Recommended for pissed off ten-year-olds everywhere.  Not so good for people interested in studying modern developments in agricultural land management in France.

1 cat and no decapitations.  The cat, a big ginger and white one, had a speaking part and appeared in five scenes!  Sadly it’s last one involved it being run over and then put into a freezer.  It did look suspiciously like it had been drugged for this last one too, which didn’t impress me one bit.

Top badass moment? Any ten-year-old who singlehandedly takes on responsibility for sorting out his family’s problems, is badass personified.  So okay, his solution was a little unorthodox, but it probably worked.

The Last of the Crazy People on IMDB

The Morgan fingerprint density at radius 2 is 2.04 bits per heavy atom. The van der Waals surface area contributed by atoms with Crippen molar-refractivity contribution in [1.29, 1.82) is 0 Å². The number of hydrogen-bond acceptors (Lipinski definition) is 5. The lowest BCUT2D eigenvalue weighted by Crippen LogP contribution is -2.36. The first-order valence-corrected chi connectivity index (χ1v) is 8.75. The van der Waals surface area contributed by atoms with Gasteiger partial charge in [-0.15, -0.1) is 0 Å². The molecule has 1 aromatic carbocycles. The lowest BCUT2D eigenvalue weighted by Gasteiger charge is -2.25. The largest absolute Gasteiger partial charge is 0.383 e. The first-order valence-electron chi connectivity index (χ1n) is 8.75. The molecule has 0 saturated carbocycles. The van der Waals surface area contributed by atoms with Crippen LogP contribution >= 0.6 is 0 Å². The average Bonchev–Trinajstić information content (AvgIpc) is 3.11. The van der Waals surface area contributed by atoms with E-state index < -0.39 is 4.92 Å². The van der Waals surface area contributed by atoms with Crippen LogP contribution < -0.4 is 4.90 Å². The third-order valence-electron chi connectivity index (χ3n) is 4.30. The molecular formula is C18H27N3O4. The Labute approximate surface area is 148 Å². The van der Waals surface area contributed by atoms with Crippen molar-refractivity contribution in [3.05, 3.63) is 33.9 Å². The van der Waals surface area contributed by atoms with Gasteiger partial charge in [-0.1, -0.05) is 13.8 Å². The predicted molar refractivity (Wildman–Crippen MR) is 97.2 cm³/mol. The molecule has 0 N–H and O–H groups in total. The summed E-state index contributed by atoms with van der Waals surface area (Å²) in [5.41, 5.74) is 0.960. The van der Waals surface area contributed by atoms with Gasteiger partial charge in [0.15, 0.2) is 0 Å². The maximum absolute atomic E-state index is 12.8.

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Bang Bang You’re Dead: 3.5 Stars


Bang Bang You're Dead  -  Front DVD CoverI feel a bit disconnected from the world at present, even more than usual.  Nothing I do at the moment seems to satisfy me and I’m not sure anything I’m doing is making the slightest difference to anything or anyone.  In the last three days I’ve done loads of stuff at work, yet somehow it all feels a bit pointless.  “Is That All There Is?” by Cristina pretty well sums everything up at the moment.  (I think it was first recorded by Peggy Lee; PJ Harvey has done a version of it too, but the Cristina Monet version from 1980 is the definitive one.)  I realised today, that with so many of my colleagues at work having recently been  ‘restructured out of existence’ I’m suffering from a form of ‘survivor’s guilt’.